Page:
Buildings and Grounds 213
to
$120,000.40
Work was begun on October 24, 1923; the building
was ready for occupation in June, 1924. The corner stone was not set
in place until October 6, 1924, when it was laid with proper
ceremonies, which were opened with Scripture reading, 1 Kings 6:12-
14: 8: 28-30, by Rev. Paul Bagby. Then the building was presented by
Dr. J. W. Nowell, chairman of the building committee, and received
by President W. L. Poteat. Many articles, chiefly of college and
denominational interest, were put in the stone.41
In the summer of 1924 the construction of the central heating plant
was begun, on the Gore property opposite the northwest corner of the
Campus, and was completed and installed in all the college buildings
in the following December. Its total cost was $85,525.42 With
additions and the coal trestle its value in 1937 was placed at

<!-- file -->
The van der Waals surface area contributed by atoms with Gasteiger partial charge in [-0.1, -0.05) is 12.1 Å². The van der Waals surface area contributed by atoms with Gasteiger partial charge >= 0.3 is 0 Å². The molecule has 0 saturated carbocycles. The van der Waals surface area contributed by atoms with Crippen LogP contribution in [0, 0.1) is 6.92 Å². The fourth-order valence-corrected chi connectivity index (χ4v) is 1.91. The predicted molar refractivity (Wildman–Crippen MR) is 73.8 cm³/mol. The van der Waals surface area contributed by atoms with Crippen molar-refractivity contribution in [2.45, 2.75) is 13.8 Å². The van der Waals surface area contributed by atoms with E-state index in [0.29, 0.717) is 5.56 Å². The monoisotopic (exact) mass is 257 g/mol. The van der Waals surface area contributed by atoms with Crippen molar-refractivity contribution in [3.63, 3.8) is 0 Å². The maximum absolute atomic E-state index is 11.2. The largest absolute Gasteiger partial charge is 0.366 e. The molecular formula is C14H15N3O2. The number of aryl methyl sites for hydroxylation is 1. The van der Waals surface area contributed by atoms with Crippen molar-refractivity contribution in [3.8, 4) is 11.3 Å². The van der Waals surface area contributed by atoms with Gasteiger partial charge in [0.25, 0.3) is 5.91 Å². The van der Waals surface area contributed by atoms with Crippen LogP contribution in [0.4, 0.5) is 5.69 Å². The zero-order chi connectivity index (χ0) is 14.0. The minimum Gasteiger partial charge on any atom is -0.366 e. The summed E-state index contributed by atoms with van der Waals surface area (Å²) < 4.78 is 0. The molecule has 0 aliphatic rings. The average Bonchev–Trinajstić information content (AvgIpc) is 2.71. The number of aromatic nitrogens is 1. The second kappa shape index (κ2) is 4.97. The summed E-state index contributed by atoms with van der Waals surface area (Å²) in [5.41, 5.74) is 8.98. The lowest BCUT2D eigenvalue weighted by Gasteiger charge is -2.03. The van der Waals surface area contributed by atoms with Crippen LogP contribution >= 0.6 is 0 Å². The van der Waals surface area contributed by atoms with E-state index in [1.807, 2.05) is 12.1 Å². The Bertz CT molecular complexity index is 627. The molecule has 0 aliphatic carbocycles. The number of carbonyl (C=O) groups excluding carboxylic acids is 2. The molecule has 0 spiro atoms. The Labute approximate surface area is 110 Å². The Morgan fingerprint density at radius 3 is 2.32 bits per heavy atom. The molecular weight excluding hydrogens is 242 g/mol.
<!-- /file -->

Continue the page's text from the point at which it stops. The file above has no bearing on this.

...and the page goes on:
$94,332.75.43
The accommodations of the Heck-Williams Building had long been
inadequate for the increasing number of books, which in the College
catalogue of 1925-26 was reported at 31,364 bound volumes.
Accordingly, early in the year 1926 the Board of Trustees made plans
for the erection of an addition to that building. The plans were drawn
by Wilson, Berryman and Kennedy, architects, and the contract was
let on May 24, 1926, to the Atlantic Bridge Company of Greensboro,
on its bid of $41,856. The steel stacks, of latest and most approved
patterns, cost $5,300. The total cost, including that of other
furnishings, was $50,000. It is of fireproof construction in the lower
story. The building committee, consisting of President Poteat, R. E.
Royall, E. W. Timberlake, J. H. Gorrell and W. H. Holliday, accepted
the building on November 13, 1926.44
―――――――
40
Financial Report of Board of Trustees, 1937.
41 Bulletin of Wake Forest College, New Series, XIX, October, 1924, 34f.
42
College catalogue, 1925, p. 13.
43 At the opening of the Summer School in June, 1924, the heating plant was
under construction, and the ditches running through all parts of the Campus with the
excavated earth on each side of them were very unsightly and caused much distress
to the students, especially the women among them.
44 Bulletin of Wake Forest College, New Series, XXI, November, 1926, p. 65f.
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